Google Maps has experienced a pretty satisfactory existence up until recently. It was the only go-to for applications integrated mapping needs, and then suddenly it wasn’t. New contenders like OpenStreetMap and Apple’s forthcoming 3D maps are ready to give it some competition.
Google is ready to strike back with a Maps refresh, however. According to a recent invite, Google plans to unveil the “next dimension” of Google Maps June 6 – just before Apple will likely reveal its own three-dimensional take on maps at WWDC.
The 3D-ification of maps is an important step for Google, which has recently lost some developer interest to free or lower cost options. And then of course, there are two big names in digital culture eschewing Google Maps for more closely aligned applications: Facebook has long used Bing and Apple is expected to drop Google Maps for its own client very soon. Foursquare also switched to OpenStreetMaps recently.
It’s easy to get swept up in the idea that developers are bailing on Google Maps. It makes for a great story: here’s this Web product that we’ve been relatively dependent on since its launch, and without any major call to action, other options have started appearing out of the woodwork and doing a pretty admirable job of finding customers. There weren’t any challengers, and then there were. But pundits have been a little too quick to predict the end of Google Maps. In short, here’s why:
It has veteran status
Having time on your side when it comes to digital mapping is a bonus. Google’s had plenty of time to collect the necessary data to develop Maps as well as a system in place for collecting and implementing this data. This means it’s also able to build on top of that to offer a more fully featured client.
Speaking of features…
Google Maps has lots of integrations with other popular Google products that give it legs to stand on. Street View, Google Local, Indoor panorama views, MapsGL (its new 3D photo tours for landmarks and buildings), Google Offers, real-time traffic updates… it goes on. These tools feed into the usefulness and experimentation of Google Maps and that makes it more than just a basic mapping service.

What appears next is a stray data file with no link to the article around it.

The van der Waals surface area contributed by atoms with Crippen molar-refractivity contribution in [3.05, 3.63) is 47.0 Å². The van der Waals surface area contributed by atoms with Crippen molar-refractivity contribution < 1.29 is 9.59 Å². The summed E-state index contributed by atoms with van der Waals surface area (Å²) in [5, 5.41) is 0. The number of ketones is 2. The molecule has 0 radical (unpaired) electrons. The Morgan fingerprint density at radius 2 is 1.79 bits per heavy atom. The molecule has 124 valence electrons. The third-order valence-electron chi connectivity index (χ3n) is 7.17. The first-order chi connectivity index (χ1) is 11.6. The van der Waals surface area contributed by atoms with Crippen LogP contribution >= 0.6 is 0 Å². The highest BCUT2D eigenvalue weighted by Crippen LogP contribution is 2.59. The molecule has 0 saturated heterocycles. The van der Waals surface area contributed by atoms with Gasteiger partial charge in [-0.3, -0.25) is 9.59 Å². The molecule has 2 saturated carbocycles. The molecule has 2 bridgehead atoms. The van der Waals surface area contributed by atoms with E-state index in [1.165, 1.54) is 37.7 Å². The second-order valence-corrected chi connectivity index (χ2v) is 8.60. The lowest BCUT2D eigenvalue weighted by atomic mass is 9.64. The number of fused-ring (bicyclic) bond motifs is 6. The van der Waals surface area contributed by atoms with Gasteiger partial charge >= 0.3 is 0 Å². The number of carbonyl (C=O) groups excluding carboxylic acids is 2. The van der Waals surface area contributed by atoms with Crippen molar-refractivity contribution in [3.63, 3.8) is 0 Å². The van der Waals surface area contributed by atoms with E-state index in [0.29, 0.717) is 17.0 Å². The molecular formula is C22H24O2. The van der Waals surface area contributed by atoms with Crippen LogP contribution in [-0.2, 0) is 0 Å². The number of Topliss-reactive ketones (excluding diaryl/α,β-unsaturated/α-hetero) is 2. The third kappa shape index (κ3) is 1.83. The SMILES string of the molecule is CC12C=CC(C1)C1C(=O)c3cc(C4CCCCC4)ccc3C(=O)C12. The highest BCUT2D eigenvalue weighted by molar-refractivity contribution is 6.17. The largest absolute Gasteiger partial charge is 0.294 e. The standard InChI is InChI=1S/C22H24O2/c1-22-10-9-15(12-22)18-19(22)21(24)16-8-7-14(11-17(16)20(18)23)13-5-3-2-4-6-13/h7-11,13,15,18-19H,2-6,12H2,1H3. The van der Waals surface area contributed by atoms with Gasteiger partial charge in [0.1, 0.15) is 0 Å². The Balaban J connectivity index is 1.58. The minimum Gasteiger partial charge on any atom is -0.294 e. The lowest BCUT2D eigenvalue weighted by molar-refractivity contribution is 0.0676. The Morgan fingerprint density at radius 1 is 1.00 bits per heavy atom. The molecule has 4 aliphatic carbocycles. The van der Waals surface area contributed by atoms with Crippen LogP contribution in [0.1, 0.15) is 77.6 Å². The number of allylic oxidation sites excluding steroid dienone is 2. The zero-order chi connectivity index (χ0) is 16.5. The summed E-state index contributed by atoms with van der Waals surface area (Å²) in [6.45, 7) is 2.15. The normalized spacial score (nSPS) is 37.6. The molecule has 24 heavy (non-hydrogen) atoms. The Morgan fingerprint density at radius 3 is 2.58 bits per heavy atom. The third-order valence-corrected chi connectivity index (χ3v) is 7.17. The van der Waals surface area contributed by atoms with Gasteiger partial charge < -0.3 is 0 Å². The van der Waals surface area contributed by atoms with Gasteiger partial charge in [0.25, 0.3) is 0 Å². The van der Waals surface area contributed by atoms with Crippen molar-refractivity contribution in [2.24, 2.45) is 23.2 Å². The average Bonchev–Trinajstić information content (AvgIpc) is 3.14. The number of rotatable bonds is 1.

Big names and a focus on mobile
Plenty of big fish are still flocking to Google Maps for various uses. WalkScore, MapMyFitness, HipMunk, Apartment List, BART Trip Planner, CNN, Washington Post, Charity Water, WSJ, Foodspotting, Loku, NY Times, and Nike+ are just some of the important names using Google Maps. As of a year ago, it was also China’s top mobile mapping client.
It’s become a force to be reckoned with when it comes to mobile mapping. Last year, it reached 200 million installs on mobile. Yes, I realize that once Apple and the iPhone have their own mapping solution there will be some a very new hurdle for Google. But you can’t discount Android’s success. Yes, there are some major flaws and fragmentation within the Android ecosystem, but in the wake of RIM’s failures, Windows Phone’s struggles, and Android’s grab of the remains of WebOS, there’s plenty of life and momentum to be found.
Google has been accused of price-gouging with its recent Maps API price hikes, but if that’s the main reason it’s lost customers recently, that’s not the end of the world. It just has to make the cost worth it to developers, and by all accounts it plans to do that. It’s been leading the charge with indoor GPS, a feature that is dumbfoundingly lacking, and will reveal its new 3D element next week.
Google Maps isn’t going to go the way of Mapquest – still a decent option, but massively less popular than it used to be. Google clearly intends to keep on funding it, and the application is going to remain at the top of developers’ lists and on plenty of smartphones – even iPhones. New features and familiarity mean iOS users will download the app, even though it’s not natively included.
It’s fun to talk about the death of Google Maps and the rise of new options – but it’s unrealistic. At the end of the day, Google hate only goes so far.
The views expressed here are solely those of the author and do not reflect the beliefs of Digital Trends.